Bangladesh, a South Asian country known for its river deltas and coastal regions, has faced rapid urbanization and environmental degradation due to large-scale flooding across the country. Increasing population density and environmental erosion have made many Bangladeshis the subjects of devastating poverty. In 2018, The World Bank reported that, while the situation in Bangladesh has drastically improved since the 1990s, 22 million people still fall below the poverty line. For many, this means their health is in jeopardy, health care education suffers compromise and access to medical services is nearly impossible.
Today, there is still a stigma surrounding the need for health care in certain rural regions of Bangladesh. One common saying is “rog pushai rakha.” In Bengali, the phrase translates to “stockpiling their diseases.” This refers to the lack of importance Bangladeshis have placed on their health care. In some cases, portrayals still show medicine as inaccessible and unnecessary. This mindset can spell trouble for those living in rural Bangladesh where medicine was not always widely available.
However, the emergence of new medical communication technology, known as telemedicine, is changing the outlook for health care in Bangladesh.
What Telemedicine is and How it Works
Telemedicine, sometimes called telehealth, is “a direct line — whether it’s a phone call, video chat or text message — to a physician or care provider via telecommunication.” It is a rapidly growing technology in the health care field around the world as it ensures easier access to those who may not otherwise receive medical care.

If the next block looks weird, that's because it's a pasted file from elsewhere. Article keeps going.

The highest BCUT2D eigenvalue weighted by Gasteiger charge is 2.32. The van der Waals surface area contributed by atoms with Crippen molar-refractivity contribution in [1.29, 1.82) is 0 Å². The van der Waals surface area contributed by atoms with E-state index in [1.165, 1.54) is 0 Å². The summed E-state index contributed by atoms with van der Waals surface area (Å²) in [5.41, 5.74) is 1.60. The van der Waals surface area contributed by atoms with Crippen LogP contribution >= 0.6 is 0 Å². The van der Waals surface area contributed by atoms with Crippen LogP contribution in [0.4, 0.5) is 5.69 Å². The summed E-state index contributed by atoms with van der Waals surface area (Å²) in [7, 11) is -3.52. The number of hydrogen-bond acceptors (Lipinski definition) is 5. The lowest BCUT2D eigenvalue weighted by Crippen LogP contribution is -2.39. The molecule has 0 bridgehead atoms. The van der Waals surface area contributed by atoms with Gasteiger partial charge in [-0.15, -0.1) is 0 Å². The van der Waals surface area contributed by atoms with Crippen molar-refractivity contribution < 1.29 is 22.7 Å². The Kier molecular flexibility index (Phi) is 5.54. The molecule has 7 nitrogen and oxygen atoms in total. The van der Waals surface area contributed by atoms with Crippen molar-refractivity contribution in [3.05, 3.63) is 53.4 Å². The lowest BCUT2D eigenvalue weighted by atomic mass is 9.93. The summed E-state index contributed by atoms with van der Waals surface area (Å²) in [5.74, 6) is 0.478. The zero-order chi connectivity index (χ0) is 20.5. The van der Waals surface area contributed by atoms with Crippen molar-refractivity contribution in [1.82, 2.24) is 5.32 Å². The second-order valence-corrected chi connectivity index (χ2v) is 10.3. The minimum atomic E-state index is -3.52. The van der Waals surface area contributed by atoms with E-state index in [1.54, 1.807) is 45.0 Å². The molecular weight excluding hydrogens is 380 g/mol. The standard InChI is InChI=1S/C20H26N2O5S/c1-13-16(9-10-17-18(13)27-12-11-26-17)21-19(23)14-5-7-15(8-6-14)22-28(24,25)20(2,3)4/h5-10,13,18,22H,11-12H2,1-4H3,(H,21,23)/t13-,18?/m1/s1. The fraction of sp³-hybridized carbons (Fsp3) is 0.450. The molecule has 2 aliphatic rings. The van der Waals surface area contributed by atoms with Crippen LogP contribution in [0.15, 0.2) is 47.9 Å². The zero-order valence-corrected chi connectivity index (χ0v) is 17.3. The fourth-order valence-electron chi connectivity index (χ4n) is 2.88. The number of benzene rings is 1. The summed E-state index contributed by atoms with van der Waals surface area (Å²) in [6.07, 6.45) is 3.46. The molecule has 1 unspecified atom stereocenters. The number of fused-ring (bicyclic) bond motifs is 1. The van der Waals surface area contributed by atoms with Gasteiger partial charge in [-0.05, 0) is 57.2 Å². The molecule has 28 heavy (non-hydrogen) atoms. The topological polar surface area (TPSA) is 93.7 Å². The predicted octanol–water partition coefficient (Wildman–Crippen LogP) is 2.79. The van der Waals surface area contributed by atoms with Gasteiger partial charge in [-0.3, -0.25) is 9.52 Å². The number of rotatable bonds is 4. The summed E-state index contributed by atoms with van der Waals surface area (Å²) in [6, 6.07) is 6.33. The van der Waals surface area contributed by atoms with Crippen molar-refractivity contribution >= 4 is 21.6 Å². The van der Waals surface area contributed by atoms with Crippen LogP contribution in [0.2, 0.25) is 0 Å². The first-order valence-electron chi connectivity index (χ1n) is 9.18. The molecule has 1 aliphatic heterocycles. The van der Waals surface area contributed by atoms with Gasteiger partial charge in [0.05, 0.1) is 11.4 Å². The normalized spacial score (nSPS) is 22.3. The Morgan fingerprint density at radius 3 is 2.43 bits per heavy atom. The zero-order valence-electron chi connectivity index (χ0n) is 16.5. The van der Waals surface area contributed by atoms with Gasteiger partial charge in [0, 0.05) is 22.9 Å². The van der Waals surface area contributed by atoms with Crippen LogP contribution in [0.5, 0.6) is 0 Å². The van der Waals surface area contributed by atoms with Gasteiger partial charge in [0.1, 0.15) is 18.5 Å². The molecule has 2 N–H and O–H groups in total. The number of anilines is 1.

While the technology initially focused on elderly patients and those with disabilities, telemedicine is now helping people in countries with critical health care gaps caused by geography, limited numbers of physicians and financial restraints.
Telemedicine in Bangladesh
In Bangladesh, access to health care largely concentrates in urban areas. This means there is a large gap in health care between rural and urban areas. Seventy percent of Bangladeshis live in rural areas, according to the World Health Organization.
Telemedicine in Bangladesh is a recent advancement. In 1999, it first entered rural regions of Bangladesh that did not have easy access to medical care. While the initial care lacked critical technology infrastructure, the recent expansion of bandwidths and networks into rural areas has made telemedicine more accessible for Bangladeshis.
Moreover, the Bangladeshi government has taken steps to facilitate health care needs by establishing new telemedicine programs. In 2001, the government established a cooperative known as the Bangladesh Telemedicine Association to promote telemedicine organizations. In 2003, the Sustainable Development Network Program emerged to promote cooperation between different providers.
A boat delivers laptops, medical tools and prescription printing devices each week to rural areas in Bangladesh. Individuals in need of care can travel to temporary medical centers where they receive access to physician care through the internet. These checkups are similar to checkups that established medical centers offer where patients can describe their condition, ask questions and obtain prescription drugs.